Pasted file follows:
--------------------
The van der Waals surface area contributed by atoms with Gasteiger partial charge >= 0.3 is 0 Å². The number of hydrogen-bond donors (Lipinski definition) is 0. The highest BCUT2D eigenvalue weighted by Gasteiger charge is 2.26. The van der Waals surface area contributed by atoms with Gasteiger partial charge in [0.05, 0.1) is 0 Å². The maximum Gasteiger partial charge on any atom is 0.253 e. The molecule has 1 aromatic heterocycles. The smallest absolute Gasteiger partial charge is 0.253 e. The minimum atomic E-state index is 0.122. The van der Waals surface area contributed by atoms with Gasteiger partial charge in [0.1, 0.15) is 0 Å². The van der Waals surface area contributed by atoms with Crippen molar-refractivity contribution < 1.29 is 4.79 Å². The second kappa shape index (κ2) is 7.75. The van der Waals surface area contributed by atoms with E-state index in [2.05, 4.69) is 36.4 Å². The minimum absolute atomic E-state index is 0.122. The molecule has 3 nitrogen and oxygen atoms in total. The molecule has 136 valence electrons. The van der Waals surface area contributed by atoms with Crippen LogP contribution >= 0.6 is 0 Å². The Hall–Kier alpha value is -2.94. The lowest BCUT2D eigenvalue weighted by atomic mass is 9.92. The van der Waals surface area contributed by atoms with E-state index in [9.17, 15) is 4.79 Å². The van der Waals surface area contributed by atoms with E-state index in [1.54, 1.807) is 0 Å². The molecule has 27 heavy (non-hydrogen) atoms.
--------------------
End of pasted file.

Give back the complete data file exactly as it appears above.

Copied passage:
The van der Waals surface area contributed by atoms with Gasteiger partial charge >= 0.3 is 0 Å². The number of hydrogen-bond donors (Lipinski definition) is 0. The highest BCUT2D eigenvalue weighted by Gasteiger charge is 2.26. The van der Waals surface area contributed by atoms with Gasteiger partial charge in [0.05, 0.1) is 0 Å². The maximum Gasteiger partial charge on any atom is 0.253 e. The molecule has 1 aromatic heterocycles. The smallest absolute Gasteiger partial charge is 0.253 e. The minimum atomic E-state index is 0.122. The van der Waals surface area contributed by atoms with Gasteiger partial charge in [0.1, 0.15) is 0 Å². The van der Waals surface area contributed by atoms with Crippen molar-refractivity contribution < 1.29 is 4.79 Å². The second kappa shape index (κ2) is 7.75. The van der Waals surface area contributed by atoms with E-state index in [2.05, 4.69) is 36.4 Å². The minimum absolute atomic E-state index is 0.122. The molecule has 3 nitrogen and oxygen atoms in total. The molecule has 136 valence electrons. The van der Waals surface area contributed by atoms with Crippen LogP contribution >= 0.6 is 0 Å². The Hall–Kier alpha value is -2.94. The lowest BCUT2D eigenvalue weighted by atomic mass is 9.92. The van der Waals surface area contributed by atoms with E-state index in [9.17, 15) is 4.79 Å². The van der Waals surface area contributed by atoms with E-state index in [1.54, 1.807) is 0 Å². The molecule has 27 heavy (non-hydrogen) atoms.